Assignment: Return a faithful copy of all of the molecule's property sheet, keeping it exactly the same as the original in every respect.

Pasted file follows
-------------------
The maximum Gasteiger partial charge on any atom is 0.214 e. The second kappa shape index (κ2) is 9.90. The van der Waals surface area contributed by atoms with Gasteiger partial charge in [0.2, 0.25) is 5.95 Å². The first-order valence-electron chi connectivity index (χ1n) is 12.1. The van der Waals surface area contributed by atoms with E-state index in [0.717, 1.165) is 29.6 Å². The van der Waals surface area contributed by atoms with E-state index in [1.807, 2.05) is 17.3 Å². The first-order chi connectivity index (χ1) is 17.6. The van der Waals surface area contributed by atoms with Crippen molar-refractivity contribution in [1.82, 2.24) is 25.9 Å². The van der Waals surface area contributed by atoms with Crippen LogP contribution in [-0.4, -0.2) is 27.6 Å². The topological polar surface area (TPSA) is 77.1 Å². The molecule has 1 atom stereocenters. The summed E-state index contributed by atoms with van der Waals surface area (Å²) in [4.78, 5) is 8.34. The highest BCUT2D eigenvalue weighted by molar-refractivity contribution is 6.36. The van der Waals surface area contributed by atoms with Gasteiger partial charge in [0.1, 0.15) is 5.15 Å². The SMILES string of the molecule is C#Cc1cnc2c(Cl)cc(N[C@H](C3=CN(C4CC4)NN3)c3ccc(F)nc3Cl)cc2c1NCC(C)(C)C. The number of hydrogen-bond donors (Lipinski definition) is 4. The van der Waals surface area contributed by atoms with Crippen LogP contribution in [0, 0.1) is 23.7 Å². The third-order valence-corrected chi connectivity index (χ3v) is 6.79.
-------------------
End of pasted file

The maximum Gasteiger partial charge on any atom is 0.214 e. The second kappa shape index (κ2) is 9.90. The van der Waals surface area contributed by atoms with Gasteiger partial charge in [0.2, 0.25) is 5.95 Å². The first-order valence-electron chi connectivity index (χ1n) is 12.1. The van der Waals surface area contributed by atoms with E-state index in [0.717, 1.165) is 29.6 Å². The van der Waals surface area contributed by atoms with E-state index in [1.807, 2.05) is 17.3 Å². The first-order chi connectivity index (χ1) is 17.6. The van der Waals surface area contributed by atoms with Crippen molar-refractivity contribution in [1.82, 2.24) is 25.9 Å². The van der Waals surface area contributed by atoms with Crippen LogP contribution in [-0.4, -0.2) is 27.6 Å². The topological polar surface area (TPSA) is 77.1 Å². The molecule has 1 atom stereocenters. The summed E-state index contributed by atoms with van der Waals surface area (Å²) in [4.78, 5) is 8.34. The highest BCUT2D eigenvalue weighted by molar-refractivity contribution is 6.36. The van der Waals surface area contributed by atoms with Gasteiger partial charge in [0.1, 0.15) is 5.15 Å². The SMILES string of the molecule is C#Cc1cnc2c(Cl)cc(N[C@H](C3=CN(C4CC4)NN3)c3ccc(F)nc3Cl)cc2c1NCC(C)(C)C. The number of hydrogen-bond donors (Lipinski definition) is 4. The van der Waals surface area contributed by atoms with Crippen LogP contribution in [0, 0.1) is 23.7 Å². The third-order valence-corrected chi connectivity index (χ3v) is 6.79.